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Chapter 3. Setting Up a New Document and... > Changing a Document’s Image Size

Changing a Document’s Image Size

Canvas size and image size are different. Changing the canvas size either increases or decreases the amount of canvas on which you have to create. The image size changes the size of the actual image by resampling the image. Resampling is the process of adding or subtracting pixels of an existing file. To change a document’s image size, follow these steps:

Choose Modify, Canvas, Image Size to open the Image Size dialog box.

Use the pixel Height and Width fields to set the width and height of the document in use.

If the Resample Image check box is not selected, the pixel dimensions are not available. In that case, use the print size Height and Width fields to change the size of the image. You can also click the pop-up menu for pixels or inches to change the size of the document by percentage. Notice that when you alter the print size, the resolution changes because the actual number of pixels does not change unless you check the Resample Image check box.

Selecting the Constrain Proportions option keeps the image at the same aspect ratio.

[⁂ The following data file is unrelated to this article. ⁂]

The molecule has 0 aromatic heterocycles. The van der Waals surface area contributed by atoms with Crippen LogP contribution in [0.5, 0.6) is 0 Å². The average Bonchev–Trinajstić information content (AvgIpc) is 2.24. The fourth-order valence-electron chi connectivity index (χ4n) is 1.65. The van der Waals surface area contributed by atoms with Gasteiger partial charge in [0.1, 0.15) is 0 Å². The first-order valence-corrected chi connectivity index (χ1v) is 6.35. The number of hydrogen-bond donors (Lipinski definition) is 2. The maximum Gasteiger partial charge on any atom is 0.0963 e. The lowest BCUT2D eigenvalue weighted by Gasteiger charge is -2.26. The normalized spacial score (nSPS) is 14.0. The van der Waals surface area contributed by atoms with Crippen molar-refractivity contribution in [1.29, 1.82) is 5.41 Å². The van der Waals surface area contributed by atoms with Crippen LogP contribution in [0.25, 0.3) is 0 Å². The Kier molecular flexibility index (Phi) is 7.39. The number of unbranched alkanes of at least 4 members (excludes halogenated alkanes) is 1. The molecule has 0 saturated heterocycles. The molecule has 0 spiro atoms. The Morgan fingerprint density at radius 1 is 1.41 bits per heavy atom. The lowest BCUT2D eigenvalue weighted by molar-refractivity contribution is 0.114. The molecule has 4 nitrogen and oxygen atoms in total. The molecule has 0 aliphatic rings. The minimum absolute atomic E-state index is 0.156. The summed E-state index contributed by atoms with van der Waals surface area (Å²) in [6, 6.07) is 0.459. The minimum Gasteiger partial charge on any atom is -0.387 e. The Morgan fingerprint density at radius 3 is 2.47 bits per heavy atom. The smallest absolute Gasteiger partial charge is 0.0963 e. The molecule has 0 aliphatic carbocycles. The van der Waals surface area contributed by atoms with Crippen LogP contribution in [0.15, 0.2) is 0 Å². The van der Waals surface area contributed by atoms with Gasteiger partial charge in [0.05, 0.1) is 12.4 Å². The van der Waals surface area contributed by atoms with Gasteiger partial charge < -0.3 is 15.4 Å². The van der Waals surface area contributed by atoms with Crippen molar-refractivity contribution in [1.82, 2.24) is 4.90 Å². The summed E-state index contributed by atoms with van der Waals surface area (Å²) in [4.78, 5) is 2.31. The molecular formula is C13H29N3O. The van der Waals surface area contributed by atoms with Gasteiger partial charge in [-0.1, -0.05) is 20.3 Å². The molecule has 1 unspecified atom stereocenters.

Use the Resolution field when you want to change the image size by increasing or reducing the number of pixels per inch.

The Interpolation pop-up menu is located in the bottom portion of the Image Size dialog box. It contains the following four choices:

  • Bicubic— Generally used for photographs. It usually gives the sharpest and highest quality results. This is the default setting.

  • Nearest Neighbor— Generally used for images with straight lines and text, such as screen shots. Using Nearest Neighbor can result in jagged edges because it closely resembles a zoomed-in screen shot.

  • Bilinear and Soft— Used as an additional alternative if you do not like the results achieved with Bicubic or Nearest Neighbor. Bilinear gives you sharper results than Soft interpolation, but it is not as sharp as Bicubic.

    If you are thinking on a scale of sharpness, Nearest Neighbor gives the sharpest contrast, Bicubic is the next best, Bilinear is okay, and Soft interpolation should be used last. Depending on the kind of artwork you are resizing, one of these four methods should be the best for you.



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